- The future of health plans: Successful health insurance companies will connect consumers to their health care. Along with paying claims, or even perhaps instead of, health plans will connect consumers to health systems, physicians, and wellness programs. In retail, AI helps map buying habits of each customer. That information is then used to generate highly personalized (and effective) marketing messages. The same thing could happen in health care. Using AI, health plans could help individuals make informed choices about the type of health coverage they buy. Highly predictive technology like this might leverage a much broader set of interoperable data sources and streams, which could help health plans improve the health and wellbeing of individuals and populations.
- The future of life sciences companies: Enabled by personalized technologies, pharmaceutical companies will be able to deliver tailored treatments to individuals, focusing on an “N of 1.” Mass-produced drugs—and the facilities in which they’re made—could become a thing of the past as pharma companies harness consumer data to create personalized treatments. Additionally, medtech companies will become the vehicles to deliver many of these personalized treatments, collecting vital signs and other crucial biometrics. Direct-to-consumer medical devices are already driving change in the market.
- The future of regulators: Federal and state regulators could become partners rather than traffic cops. Regulators understand that they can be a catalyst, rather than a barrier, to improving access to higher-quality, more affordable health care.
- The future of disease: We won’t be able to eliminate disease, but technology might help reduce the volume of disease and lessen the severity. We will be able to identify disease earlier, intervene proactively, and better understand disease progression to help consumers more effectively sustain their wellbeing.
As we embark on the future of health—a time where exponential change can accelerate the pace of disruption in the marketplace—I look forward to the promise that technology, innovation, and data hold. It will be truly exciting to see what the next health innovation cycles deliver as the most impactful trends in health come to the point of convergence.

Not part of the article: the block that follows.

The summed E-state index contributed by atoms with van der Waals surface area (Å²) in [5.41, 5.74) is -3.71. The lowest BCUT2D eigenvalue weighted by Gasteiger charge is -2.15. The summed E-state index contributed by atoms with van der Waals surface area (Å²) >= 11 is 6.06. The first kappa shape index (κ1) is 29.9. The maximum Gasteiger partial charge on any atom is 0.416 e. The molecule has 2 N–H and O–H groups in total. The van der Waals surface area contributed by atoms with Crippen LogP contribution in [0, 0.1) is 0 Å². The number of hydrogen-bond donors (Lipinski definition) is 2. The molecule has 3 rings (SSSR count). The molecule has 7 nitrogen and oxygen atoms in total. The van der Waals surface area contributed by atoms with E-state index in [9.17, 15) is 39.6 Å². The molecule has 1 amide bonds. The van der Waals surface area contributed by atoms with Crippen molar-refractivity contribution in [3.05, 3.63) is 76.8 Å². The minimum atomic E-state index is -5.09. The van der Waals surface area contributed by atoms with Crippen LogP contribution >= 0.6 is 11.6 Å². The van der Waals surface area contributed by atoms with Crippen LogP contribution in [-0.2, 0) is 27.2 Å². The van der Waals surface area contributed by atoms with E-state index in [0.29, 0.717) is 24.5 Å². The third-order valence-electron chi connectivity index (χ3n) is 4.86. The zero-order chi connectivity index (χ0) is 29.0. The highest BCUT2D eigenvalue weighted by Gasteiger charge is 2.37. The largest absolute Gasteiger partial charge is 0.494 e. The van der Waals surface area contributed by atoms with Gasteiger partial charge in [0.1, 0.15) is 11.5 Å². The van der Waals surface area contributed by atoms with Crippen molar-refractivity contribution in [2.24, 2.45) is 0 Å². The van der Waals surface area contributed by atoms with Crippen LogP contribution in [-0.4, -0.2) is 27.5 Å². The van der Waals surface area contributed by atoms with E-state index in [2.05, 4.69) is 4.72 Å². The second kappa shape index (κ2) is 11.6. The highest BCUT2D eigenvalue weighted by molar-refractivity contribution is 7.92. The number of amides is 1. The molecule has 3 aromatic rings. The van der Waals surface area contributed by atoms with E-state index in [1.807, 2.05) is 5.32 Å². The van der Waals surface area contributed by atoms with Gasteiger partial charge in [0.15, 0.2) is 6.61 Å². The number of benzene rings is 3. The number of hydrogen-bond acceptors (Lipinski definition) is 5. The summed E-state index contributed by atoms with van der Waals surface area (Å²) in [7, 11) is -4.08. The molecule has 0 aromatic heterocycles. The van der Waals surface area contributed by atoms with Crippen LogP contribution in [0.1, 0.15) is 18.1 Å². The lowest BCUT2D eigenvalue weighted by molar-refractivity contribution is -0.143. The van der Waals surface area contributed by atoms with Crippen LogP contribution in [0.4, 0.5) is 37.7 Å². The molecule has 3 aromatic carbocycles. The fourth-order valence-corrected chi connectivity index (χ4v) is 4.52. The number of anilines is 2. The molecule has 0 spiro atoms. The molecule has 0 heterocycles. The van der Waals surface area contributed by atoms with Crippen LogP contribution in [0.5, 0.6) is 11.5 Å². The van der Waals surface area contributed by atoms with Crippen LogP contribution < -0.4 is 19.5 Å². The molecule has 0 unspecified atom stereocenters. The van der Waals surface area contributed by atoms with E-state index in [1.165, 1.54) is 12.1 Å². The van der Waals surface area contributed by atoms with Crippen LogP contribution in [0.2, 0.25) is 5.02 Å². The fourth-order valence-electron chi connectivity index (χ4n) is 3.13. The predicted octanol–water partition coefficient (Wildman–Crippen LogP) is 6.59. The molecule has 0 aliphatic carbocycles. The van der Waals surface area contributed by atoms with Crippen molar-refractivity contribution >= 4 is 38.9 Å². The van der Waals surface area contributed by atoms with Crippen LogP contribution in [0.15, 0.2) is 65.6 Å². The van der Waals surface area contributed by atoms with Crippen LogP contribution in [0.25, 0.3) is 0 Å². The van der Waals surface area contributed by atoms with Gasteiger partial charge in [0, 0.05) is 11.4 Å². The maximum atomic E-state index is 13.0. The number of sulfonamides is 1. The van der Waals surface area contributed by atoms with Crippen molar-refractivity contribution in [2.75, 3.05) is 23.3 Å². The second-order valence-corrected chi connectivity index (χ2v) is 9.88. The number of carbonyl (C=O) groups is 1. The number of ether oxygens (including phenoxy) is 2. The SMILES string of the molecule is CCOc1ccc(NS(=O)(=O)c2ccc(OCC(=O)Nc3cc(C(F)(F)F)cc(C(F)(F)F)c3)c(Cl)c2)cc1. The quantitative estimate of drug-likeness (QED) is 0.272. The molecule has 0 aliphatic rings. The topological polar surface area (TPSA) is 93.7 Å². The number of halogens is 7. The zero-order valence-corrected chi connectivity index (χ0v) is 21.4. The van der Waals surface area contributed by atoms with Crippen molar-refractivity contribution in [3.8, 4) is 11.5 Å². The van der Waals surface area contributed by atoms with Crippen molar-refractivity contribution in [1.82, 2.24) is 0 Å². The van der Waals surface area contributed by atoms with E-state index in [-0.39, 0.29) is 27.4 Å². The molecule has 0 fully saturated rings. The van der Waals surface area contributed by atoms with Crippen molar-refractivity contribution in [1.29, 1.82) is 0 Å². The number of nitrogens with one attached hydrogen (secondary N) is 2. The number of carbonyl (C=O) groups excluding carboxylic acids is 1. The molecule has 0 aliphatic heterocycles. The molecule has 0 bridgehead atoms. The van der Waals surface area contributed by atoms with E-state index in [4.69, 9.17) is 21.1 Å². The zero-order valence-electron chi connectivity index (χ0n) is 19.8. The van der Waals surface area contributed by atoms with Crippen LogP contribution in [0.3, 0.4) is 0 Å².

1 US Department of Energy (https://www.energy.gov/articles/history-electric-car)
2 National Center for Biotechnology Information, US National Library of Medicine (https://www.ncbi.nlm.nih.gov/pmc/articles/PMC3831835/)
3 Rolling Stone magazine, August 30, 1999 (https://www.rollingstone.com/music/music-news/david-bowie-to-release-entire-new-album-online-255118/)
4 National Human Genome Research Institute (https://www.genome.gov/10001457/2000-release-working-draft-of-human-genome-sequence/)
In the News
HHS to implement 340B rule in January
A rule that establishes price ceilings and financial penalties in the 340B drug-discount program will go into effect in January, according to an October 31 notice from the US Department of Health and Human Services (HHS). In June, HHS announced its intent to delay implementation of the final rule—340B Drug Pricing Program Ceiling Price and Manufacturer Civil Monetary Penalties—from July 1, 2018 to July 1, 2019.
The final rule came out in January 2017, and the implementation date has been delayed five times, most recently in June. According to HHS, the delays were needed to allow time for “developing new comprehensive policies to address the rising costs of prescription drugs…in government programs, such as Medicare Parts B & D, Medicaid, and the 340B Program.” The agency determined that implementing the final rule will no longer interfere with developing those policies. HHS has made drug prices a top priority, and the 340B program is mentioned in the administration’s blueprint to lower prescription drug costs (see the June 19, 2018 My Take).
The 340B Program, named for the numbered section of the law, gives certain hospitals and clinics access to discounts from drug manufacturers (see the July 17, 2018 My Take). In 2010, the Affordable Care Act (ACA) broadened the definition of covered entities that could participate in the program. Following this, the number of covered entities increased from 8,605 to 38,396 between 2001 and 2017 (see chart below).
In the 2018 Hospital Outpatient Prospective Payment System (OPPS) final rule, which went into effect in January, the US Centers for Medicare and Medicaid Services (CMS) reduced payments for outpatient drugs covered under 340B. For most hospital-affiliated providers, payments went from the standard rate of Average Sales Price (ASP) plus 6 percent, to ASP minus 22.5 percent. This reduced 340B drug payments by $1.6 billion in 2018.